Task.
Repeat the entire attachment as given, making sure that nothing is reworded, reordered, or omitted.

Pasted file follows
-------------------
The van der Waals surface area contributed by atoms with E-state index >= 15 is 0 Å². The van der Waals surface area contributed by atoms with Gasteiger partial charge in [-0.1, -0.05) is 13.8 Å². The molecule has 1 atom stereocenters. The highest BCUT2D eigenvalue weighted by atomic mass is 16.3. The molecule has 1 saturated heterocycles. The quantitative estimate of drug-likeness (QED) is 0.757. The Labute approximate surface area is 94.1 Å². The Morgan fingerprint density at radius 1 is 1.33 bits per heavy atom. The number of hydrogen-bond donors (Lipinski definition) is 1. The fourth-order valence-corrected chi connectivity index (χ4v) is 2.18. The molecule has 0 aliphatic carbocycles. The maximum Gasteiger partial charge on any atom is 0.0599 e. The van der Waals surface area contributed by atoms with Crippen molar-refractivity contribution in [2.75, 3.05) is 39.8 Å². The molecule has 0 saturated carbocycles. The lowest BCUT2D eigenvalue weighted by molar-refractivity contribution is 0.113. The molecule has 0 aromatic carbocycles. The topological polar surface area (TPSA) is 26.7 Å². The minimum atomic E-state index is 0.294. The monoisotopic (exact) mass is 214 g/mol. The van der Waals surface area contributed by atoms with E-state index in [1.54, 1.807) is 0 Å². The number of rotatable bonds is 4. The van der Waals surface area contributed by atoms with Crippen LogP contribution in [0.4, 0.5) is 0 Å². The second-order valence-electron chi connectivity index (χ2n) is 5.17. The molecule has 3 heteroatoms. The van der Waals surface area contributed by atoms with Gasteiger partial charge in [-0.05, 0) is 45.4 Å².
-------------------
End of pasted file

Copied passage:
The van der Waals surface area contributed by atoms with E-state index >= 15 is 0 Å². The van der Waals surface area contributed by atoms with Gasteiger partial charge in [-0.1, -0.05) is 13.8 Å². The molecule has 1 atom stereocenters. The highest BCUT2D eigenvalue weighted by atomic mass is 16.3. The molecule has 1 saturated heterocycles. The quantitative estimate of drug-likeness (QED) is 0.757. The Labute approximate surface area is 94.1 Å². The Morgan fingerprint density at radius 1 is 1.33 bits per heavy atom. The number of hydrogen-bond donors (Lipinski definition) is 1. The fourth-order valence-corrected chi connectivity index (χ4v) is 2.18. The molecule has 0 aliphatic carbocycles. The maximum Gasteiger partial charge on any atom is 0.0599 e. The van der Waals surface area contributed by atoms with Crippen molar-refractivity contribution in [2.75, 3.05) is 39.8 Å². The molecule has 0 saturated carbocycles. The lowest BCUT2D eigenvalue weighted by molar-refractivity contribution is 0.113. The molecule has 0 aromatic carbocycles. The topological polar surface area (TPSA) is 26.7 Å². The minimum atomic E-state index is 0.294. The monoisotopic (exact) mass is 214 g/mol. The van der Waals surface area contributed by atoms with E-state index in [1.54, 1.807) is 0 Å². The number of rotatable bonds is 4. The van der Waals surface area contributed by atoms with Crippen LogP contribution in [0.4, 0.5) is 0 Å². The second-order valence-electron chi connectivity index (χ2n) is 5.17. The molecule has 3 heteroatoms. The van der Waals surface area contributed by atoms with Gasteiger partial charge in [-0.05, 0) is 45.4 Å².